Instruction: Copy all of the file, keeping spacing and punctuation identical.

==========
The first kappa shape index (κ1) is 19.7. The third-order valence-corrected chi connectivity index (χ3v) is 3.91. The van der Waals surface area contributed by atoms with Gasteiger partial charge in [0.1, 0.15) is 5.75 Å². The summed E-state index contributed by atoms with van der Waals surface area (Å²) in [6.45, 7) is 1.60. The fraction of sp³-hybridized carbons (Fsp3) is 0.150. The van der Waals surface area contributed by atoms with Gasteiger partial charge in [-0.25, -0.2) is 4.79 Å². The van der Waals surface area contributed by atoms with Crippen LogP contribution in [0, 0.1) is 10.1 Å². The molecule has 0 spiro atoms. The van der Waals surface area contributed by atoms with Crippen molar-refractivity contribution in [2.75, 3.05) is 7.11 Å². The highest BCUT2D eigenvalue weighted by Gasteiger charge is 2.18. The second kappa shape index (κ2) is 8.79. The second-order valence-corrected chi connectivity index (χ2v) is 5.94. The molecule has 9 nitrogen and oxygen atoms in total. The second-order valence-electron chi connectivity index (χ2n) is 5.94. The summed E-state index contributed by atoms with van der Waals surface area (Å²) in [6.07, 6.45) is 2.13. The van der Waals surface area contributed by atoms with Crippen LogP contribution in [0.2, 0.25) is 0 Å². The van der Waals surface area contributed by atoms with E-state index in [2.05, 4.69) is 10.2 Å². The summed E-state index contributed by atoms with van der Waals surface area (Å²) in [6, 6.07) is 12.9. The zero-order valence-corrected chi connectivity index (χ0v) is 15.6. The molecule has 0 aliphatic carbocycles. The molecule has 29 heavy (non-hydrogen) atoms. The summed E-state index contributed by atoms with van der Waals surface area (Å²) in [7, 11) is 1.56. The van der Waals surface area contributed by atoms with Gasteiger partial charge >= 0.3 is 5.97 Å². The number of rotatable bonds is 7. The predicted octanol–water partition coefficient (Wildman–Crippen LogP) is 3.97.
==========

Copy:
The first kappa shape index (κ1) is 19.7. The third-order valence-corrected chi connectivity index (χ3v) is 3.91. The van der Waals surface area contributed by atoms with Gasteiger partial charge in [0.1, 0.15) is 5.75 Å². The summed E-state index contributed by atoms with van der Waals surface area (Å²) in [6.45, 7) is 1.60. The fraction of sp³-hybridized carbons (Fsp3) is 0.150. The van der Waals surface area contributed by atoms with Gasteiger partial charge in [-0.25, -0.2) is 4.79 Å². The van der Waals surface area contributed by atoms with Crippen LogP contribution in [0, 0.1) is 10.1 Å². The molecule has 0 spiro atoms. The van der Waals surface area contributed by atoms with Crippen molar-refractivity contribution in [2.75, 3.05) is 7.11 Å². The highest BCUT2D eigenvalue weighted by Gasteiger charge is 2.18. The second kappa shape index (κ2) is 8.79. The second-order valence-corrected chi connectivity index (χ2v) is 5.94. The molecule has 9 nitrogen and oxygen atoms in total. The second-order valence-electron chi connectivity index (χ2n) is 5.94. The summed E-state index contributed by atoms with van der Waals surface area (Å²) in [6.07, 6.45) is 2.13. The van der Waals surface area contributed by atoms with Crippen LogP contribution in [0.2, 0.25) is 0 Å². The van der Waals surface area contributed by atoms with E-state index in [2.05, 4.69) is 10.2 Å². The summed E-state index contributed by atoms with van der Waals surface area (Å²) in [6, 6.07) is 12.9. The zero-order valence-corrected chi connectivity index (χ0v) is 15.6. The molecule has 0 aliphatic carbocycles. The molecule has 29 heavy (non-hydrogen) atoms. The summed E-state index contributed by atoms with van der Waals surface area (Å²) in [7, 11) is 1.56. The van der Waals surface area contributed by atoms with Gasteiger partial charge >= 0.3 is 5.97 Å². The number of rotatable bonds is 7. The predicted octanol–water partition coefficient (Wildman–Crippen LogP) is 3.97.